However, what I would say to this specific argument is: your government’s financials may give you the space to speak because of your wallet; but for these groups, we are speaking from a place much deeper than any wallet; from our hearts, faith and history to our people and the land. Taxpaying dollars cannot buy or pay for this voice, and thinking so invalidates thousands of years of conflict and persecution of so many groups of people; Jews and Muslims alike.

In my experience as a Jew, I have often felt invalidated, and my narrative told to be wrong. When I say anything in support of Israel, I am labeled as having blind faith or being brainwashed. Many times though, these words are coming from people, as I’ve mentioned, who are speaking because their tax dollars and freedoms give them the right to speak. I’ve found they often treat Jews who preach against Israel to be heroes who have gone against the status quo; almost like they have seen the light. This heavily implies that other Jews are only seeing darkness; that our narrative is dark. So it is easy to see why I, only speaking for myself, would not like this constant metaphor of praising Jews who have “seen the light” or “woken up.”

If only it were so easy for the millions of people from across faiths that think of Israel as home. Money or no money, we love our land, history and people. Our voices aren’t heard enough, and when they are, they are constantly labeled as biased, Israel-Sympathizers, Muslim-Sympathizers, terrorists, bigoted, arrogant, etc… But, what space does anyone who speaks from their wallet have to call us that? Though I am sure they are speaking from their hearts and values, do our unprivileged hearts and values matter less? For many Jews and Palestinians, we consider Israel or Palestine our homes, and our ancestors’ homes. The land and conflict touch us more deeply than I think people have been willing to acknowledge. I think many people have a hard time coming to terms with the notion that they simply cannot understand every single conflict or perspective in the world. We each come from a unique narrative, that is much harder to grasp than just reading numbers.

I am not fighting over foreign policy, tax dollars, or comparing who faces the most oppression. I’m fighting over the home of my people for thousands of years, and the home of the Palestinians for thousands of years as well. This situation touches others and I deeper than I think I can describe, but let us try to tell others, instead of them trying to tell us about our own conflict.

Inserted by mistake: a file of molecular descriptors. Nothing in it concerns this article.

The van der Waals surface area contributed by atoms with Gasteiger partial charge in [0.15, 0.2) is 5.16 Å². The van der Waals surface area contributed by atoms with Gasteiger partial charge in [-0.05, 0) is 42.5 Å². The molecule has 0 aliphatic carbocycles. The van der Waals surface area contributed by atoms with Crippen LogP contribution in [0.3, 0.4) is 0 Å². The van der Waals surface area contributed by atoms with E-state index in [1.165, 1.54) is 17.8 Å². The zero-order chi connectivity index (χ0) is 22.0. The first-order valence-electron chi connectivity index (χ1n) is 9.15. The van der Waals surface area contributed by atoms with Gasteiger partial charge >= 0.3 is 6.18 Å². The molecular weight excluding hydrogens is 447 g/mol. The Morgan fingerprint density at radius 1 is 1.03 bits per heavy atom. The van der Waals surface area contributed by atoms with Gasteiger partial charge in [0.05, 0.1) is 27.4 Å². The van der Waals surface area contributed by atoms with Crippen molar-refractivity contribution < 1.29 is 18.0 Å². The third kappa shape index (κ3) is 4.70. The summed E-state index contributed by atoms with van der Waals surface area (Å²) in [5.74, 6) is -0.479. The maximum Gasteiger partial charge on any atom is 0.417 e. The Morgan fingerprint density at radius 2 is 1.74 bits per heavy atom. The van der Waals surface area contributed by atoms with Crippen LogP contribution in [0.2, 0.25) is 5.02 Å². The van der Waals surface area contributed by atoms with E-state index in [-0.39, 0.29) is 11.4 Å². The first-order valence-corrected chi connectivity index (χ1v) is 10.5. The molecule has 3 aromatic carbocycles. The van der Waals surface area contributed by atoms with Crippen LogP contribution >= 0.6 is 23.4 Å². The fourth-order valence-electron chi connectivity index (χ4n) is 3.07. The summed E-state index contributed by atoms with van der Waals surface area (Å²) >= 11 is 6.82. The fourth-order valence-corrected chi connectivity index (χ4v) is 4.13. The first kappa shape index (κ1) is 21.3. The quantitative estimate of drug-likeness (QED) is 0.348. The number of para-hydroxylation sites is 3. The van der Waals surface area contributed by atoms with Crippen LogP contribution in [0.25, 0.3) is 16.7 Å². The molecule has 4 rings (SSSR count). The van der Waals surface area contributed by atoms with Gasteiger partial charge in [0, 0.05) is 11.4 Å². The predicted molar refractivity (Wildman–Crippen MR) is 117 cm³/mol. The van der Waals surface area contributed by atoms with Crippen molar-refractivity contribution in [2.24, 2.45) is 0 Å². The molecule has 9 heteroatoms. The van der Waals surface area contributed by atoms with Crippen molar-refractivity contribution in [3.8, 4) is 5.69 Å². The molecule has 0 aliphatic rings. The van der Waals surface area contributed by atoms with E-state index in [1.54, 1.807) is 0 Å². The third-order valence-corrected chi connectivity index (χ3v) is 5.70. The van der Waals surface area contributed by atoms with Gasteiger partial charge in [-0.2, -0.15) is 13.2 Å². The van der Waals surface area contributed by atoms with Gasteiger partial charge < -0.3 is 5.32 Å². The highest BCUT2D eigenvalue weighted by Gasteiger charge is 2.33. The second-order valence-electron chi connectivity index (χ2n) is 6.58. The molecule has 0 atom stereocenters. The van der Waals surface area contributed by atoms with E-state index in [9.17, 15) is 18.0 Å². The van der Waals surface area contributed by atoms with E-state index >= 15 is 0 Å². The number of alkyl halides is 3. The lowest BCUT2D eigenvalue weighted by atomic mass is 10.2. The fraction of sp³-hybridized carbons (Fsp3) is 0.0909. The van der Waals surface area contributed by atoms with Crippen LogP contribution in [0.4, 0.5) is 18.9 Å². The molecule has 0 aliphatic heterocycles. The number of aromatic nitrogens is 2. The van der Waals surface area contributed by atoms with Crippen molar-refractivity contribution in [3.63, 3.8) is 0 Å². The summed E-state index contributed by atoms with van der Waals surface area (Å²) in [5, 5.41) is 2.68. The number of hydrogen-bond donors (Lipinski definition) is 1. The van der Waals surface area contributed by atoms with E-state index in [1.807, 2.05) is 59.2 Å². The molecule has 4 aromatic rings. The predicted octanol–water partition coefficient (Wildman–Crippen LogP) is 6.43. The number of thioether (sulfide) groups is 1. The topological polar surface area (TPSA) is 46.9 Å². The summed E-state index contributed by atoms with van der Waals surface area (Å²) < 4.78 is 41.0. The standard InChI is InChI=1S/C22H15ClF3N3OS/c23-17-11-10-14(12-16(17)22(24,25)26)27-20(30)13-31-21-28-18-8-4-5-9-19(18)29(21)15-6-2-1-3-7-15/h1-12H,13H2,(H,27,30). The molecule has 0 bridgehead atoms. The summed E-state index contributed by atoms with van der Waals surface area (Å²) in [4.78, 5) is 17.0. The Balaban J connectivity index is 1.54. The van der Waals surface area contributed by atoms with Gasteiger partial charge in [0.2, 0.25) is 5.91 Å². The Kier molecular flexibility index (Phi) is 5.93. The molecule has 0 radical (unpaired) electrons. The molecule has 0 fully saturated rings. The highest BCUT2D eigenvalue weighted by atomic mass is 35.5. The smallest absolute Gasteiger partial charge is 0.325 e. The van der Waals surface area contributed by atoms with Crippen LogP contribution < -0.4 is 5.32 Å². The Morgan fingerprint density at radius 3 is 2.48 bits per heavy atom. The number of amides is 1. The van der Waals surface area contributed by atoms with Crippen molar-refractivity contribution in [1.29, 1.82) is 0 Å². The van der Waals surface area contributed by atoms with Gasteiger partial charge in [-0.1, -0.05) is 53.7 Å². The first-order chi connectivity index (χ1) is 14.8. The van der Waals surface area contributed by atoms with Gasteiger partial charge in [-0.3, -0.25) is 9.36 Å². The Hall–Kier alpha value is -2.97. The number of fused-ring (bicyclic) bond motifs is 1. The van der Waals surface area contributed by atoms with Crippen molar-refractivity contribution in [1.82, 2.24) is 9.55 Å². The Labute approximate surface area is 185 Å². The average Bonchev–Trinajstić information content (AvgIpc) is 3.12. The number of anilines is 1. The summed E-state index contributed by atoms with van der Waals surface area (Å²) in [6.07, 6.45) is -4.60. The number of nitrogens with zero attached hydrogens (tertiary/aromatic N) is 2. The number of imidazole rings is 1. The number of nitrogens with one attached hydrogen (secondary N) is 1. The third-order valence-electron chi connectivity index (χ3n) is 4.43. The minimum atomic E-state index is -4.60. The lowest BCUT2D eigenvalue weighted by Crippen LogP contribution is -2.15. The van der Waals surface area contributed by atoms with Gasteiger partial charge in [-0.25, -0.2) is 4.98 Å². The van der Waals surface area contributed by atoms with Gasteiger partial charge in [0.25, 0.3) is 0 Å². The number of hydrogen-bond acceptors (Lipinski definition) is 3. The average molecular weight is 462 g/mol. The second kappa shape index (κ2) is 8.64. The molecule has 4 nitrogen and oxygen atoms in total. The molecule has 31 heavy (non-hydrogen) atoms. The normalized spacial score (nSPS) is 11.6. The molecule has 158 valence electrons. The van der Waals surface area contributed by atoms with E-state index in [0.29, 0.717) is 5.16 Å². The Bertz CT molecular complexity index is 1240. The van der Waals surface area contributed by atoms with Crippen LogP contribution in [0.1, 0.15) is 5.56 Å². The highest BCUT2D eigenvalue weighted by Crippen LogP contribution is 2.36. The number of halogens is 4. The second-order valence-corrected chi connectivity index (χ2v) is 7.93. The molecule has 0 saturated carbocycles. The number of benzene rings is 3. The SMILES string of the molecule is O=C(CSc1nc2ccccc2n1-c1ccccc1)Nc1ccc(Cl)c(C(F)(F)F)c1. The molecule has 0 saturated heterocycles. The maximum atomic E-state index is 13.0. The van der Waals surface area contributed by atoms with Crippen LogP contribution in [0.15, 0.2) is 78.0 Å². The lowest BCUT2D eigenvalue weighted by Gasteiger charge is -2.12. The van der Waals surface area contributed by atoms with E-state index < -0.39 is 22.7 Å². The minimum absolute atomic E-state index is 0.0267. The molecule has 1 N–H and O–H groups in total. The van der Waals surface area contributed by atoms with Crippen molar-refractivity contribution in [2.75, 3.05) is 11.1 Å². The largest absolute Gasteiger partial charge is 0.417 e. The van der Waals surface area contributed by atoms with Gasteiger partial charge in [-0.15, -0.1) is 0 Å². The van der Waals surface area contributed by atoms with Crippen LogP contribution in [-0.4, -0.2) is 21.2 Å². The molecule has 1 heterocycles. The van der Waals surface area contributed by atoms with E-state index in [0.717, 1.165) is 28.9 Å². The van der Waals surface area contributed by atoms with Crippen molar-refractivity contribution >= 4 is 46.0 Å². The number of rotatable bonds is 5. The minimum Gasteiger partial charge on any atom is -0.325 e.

Speaking of Jews specifically, as a population I know more about, we historically have been silenced, murdered, forcefully converted, forced from our homes, and this all continues to happen today. We are a group without privilege in most parts of the world, and even in those where it seems like we do, we tend to be“privilege-passing,” so microaggressions towards us don’t seem like microaggressions at all. As with any group that lacks privilege, it is important that those with privilege acknowledge that and the space in which they are making and taking. Thinking that Jewish, Muslim, Israeli and Palestinian voices are as equally weighted with “liberal” activists elsewhere seems just another way of oppressing us, and it is sad to me that many people aren’t seeing it; a textbook case of subtle aggressions towards a group of people not being seen by the aggressors.

Let us speak. And Please Listen.

About the Author
Jordan Star is a junior at New York University studying the intersection of politics, social work and photography, and is an intern at a human rights organization in Israel this summer. He is also on NYU's Hillel Board, Co-President of Keshet LGBTQ Jews on Campus, and is on NYU's Multifaith Advisory Council.